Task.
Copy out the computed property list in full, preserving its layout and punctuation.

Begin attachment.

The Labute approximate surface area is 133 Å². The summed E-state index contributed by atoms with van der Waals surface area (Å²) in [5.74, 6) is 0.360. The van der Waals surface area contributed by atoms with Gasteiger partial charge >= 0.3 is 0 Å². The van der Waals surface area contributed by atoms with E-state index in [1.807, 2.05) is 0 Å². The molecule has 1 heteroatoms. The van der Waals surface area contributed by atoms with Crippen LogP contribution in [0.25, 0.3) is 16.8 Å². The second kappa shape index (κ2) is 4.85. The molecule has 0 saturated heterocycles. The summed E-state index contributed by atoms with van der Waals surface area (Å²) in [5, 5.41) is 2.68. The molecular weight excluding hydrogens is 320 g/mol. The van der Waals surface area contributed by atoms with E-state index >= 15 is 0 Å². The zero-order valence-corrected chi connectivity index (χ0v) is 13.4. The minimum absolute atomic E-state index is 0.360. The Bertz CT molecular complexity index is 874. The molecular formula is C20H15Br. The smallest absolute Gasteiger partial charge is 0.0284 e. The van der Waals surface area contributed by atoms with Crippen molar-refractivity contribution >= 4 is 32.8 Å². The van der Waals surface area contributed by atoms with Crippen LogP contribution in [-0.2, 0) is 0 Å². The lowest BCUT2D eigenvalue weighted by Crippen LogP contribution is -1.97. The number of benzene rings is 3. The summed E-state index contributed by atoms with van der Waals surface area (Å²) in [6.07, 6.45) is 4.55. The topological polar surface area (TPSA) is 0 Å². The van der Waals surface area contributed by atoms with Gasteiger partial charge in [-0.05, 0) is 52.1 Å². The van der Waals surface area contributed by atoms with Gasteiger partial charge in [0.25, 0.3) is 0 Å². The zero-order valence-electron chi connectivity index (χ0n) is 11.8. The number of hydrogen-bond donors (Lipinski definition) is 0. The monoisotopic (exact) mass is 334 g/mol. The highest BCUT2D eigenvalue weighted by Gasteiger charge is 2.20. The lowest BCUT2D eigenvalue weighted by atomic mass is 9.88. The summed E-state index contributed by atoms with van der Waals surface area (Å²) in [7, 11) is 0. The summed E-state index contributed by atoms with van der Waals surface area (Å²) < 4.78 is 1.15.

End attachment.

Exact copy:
The Labute approximate surface area is 133 Å². The summed E-state index contributed by atoms with van der Waals surface area (Å²) in [5.74, 6) is 0.360. The van der Waals surface area contributed by atoms with Gasteiger partial charge >= 0.3 is 0 Å². The van der Waals surface area contributed by atoms with E-state index in [1.807, 2.05) is 0 Å². The molecule has 1 heteroatoms. The van der Waals surface area contributed by atoms with Crippen LogP contribution in [0.25, 0.3) is 16.8 Å². The second kappa shape index (κ2) is 4.85. The molecule has 0 saturated heterocycles. The summed E-state index contributed by atoms with van der Waals surface area (Å²) in [5, 5.41) is 2.68. The molecular weight excluding hydrogens is 320 g/mol. The van der Waals surface area contributed by atoms with E-state index >= 15 is 0 Å². The zero-order valence-corrected chi connectivity index (χ0v) is 13.4. The minimum absolute atomic E-state index is 0.360. The Bertz CT molecular complexity index is 874. The molecular formula is C20H15Br. The smallest absolute Gasteiger partial charge is 0.0284 e. The van der Waals surface area contributed by atoms with Crippen molar-refractivity contribution >= 4 is 32.8 Å². The van der Waals surface area contributed by atoms with Crippen LogP contribution in [-0.2, 0) is 0 Å². The lowest BCUT2D eigenvalue weighted by Crippen LogP contribution is -1.97. The number of benzene rings is 3. The summed E-state index contributed by atoms with van der Waals surface area (Å²) in [6.07, 6.45) is 4.55. The topological polar surface area (TPSA) is 0 Å². The van der Waals surface area contributed by atoms with Gasteiger partial charge in [-0.05, 0) is 52.1 Å². The van der Waals surface area contributed by atoms with Gasteiger partial charge in [0.25, 0.3) is 0 Å². The zero-order valence-electron chi connectivity index (χ0n) is 11.8. The number of hydrogen-bond donors (Lipinski definition) is 0. The monoisotopic (exact) mass is 334 g/mol. The highest BCUT2D eigenvalue weighted by Gasteiger charge is 2.20. The lowest BCUT2D eigenvalue weighted by atomic mass is 9.88. The summed E-state index contributed by atoms with van der Waals surface area (Å²) in [7, 11) is 0. The summed E-state index contributed by atoms with van der Waals surface area (Å²) < 4.78 is 1.15.